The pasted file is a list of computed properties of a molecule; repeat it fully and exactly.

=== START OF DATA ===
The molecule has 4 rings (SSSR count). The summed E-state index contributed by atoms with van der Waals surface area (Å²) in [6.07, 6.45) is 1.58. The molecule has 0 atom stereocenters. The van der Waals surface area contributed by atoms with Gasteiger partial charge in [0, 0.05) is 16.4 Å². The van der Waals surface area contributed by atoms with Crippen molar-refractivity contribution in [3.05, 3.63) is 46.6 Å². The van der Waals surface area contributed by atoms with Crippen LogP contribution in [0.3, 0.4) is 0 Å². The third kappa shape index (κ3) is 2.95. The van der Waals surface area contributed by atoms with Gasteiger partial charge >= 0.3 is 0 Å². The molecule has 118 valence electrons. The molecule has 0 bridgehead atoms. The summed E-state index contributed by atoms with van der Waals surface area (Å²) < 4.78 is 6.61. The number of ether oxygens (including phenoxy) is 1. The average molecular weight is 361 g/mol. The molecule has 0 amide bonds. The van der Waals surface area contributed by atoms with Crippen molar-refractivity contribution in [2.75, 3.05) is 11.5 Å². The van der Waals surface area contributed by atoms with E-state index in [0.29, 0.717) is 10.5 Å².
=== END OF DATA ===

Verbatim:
The molecule has 4 rings (SSSR count). The summed E-state index contributed by atoms with van der Waals surface area (Å²) in [6.07, 6.45) is 1.58. The molecule has 0 atom stereocenters. The van der Waals surface area contributed by atoms with Gasteiger partial charge in [0, 0.05) is 16.4 Å². The van der Waals surface area contributed by atoms with Crippen molar-refractivity contribution in [3.05, 3.63) is 46.6 Å². The van der Waals surface area contributed by atoms with Crippen LogP contribution in [0.3, 0.4) is 0 Å². The third kappa shape index (κ3) is 2.95. The van der Waals surface area contributed by atoms with Gasteiger partial charge >= 0.3 is 0 Å². The molecule has 118 valence electrons. The molecule has 0 bridgehead atoms. The summed E-state index contributed by atoms with van der Waals surface area (Å²) < 4.78 is 6.61. The number of ether oxygens (including phenoxy) is 1. The average molecular weight is 361 g/mol. The molecule has 0 amide bonds. The van der Waals surface area contributed by atoms with Crippen molar-refractivity contribution in [2.75, 3.05) is 11.5 Å². The van der Waals surface area contributed by atoms with E-state index in [0.29, 0.717) is 10.5 Å².